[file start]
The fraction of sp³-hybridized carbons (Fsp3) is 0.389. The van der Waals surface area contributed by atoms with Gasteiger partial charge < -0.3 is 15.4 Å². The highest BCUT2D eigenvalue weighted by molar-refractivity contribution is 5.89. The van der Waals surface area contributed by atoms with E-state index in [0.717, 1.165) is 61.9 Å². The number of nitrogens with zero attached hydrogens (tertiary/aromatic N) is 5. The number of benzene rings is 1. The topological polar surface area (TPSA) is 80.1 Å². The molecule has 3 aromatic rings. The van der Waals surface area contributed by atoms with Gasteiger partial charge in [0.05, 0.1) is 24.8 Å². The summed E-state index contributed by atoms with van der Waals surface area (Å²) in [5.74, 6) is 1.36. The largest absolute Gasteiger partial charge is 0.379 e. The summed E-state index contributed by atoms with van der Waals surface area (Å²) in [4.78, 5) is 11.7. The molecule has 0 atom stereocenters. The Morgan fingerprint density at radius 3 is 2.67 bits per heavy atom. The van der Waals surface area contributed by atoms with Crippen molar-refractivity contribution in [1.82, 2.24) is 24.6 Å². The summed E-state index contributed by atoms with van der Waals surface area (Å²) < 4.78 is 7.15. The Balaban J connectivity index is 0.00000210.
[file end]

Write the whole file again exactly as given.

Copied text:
The fraction of sp³-hybridized carbons (Fsp3) is 0.389. The van der Waals surface area contributed by atoms with Gasteiger partial charge < -0.3 is 15.4 Å². The highest BCUT2D eigenvalue weighted by molar-refractivity contribution is 5.89. The van der Waals surface area contributed by atoms with E-state index in [0.717, 1.165) is 61.9 Å². The number of nitrogens with zero attached hydrogens (tertiary/aromatic N) is 5. The number of benzene rings is 1. The topological polar surface area (TPSA) is 80.1 Å². The molecule has 3 aromatic rings. The van der Waals surface area contributed by atoms with Gasteiger partial charge in [0.05, 0.1) is 24.8 Å². The summed E-state index contributed by atoms with van der Waals surface area (Å²) in [5.74, 6) is 1.36. The largest absolute Gasteiger partial charge is 0.379 e. The summed E-state index contributed by atoms with van der Waals surface area (Å²) in [4.78, 5) is 11.7. The molecule has 0 atom stereocenters. The Morgan fingerprint density at radius 3 is 2.67 bits per heavy atom. The van der Waals surface area contributed by atoms with Crippen molar-refractivity contribution in [1.82, 2.24) is 24.6 Å². The summed E-state index contributed by atoms with van der Waals surface area (Å²) < 4.78 is 7.15. The Balaban J connectivity index is 0.00000210.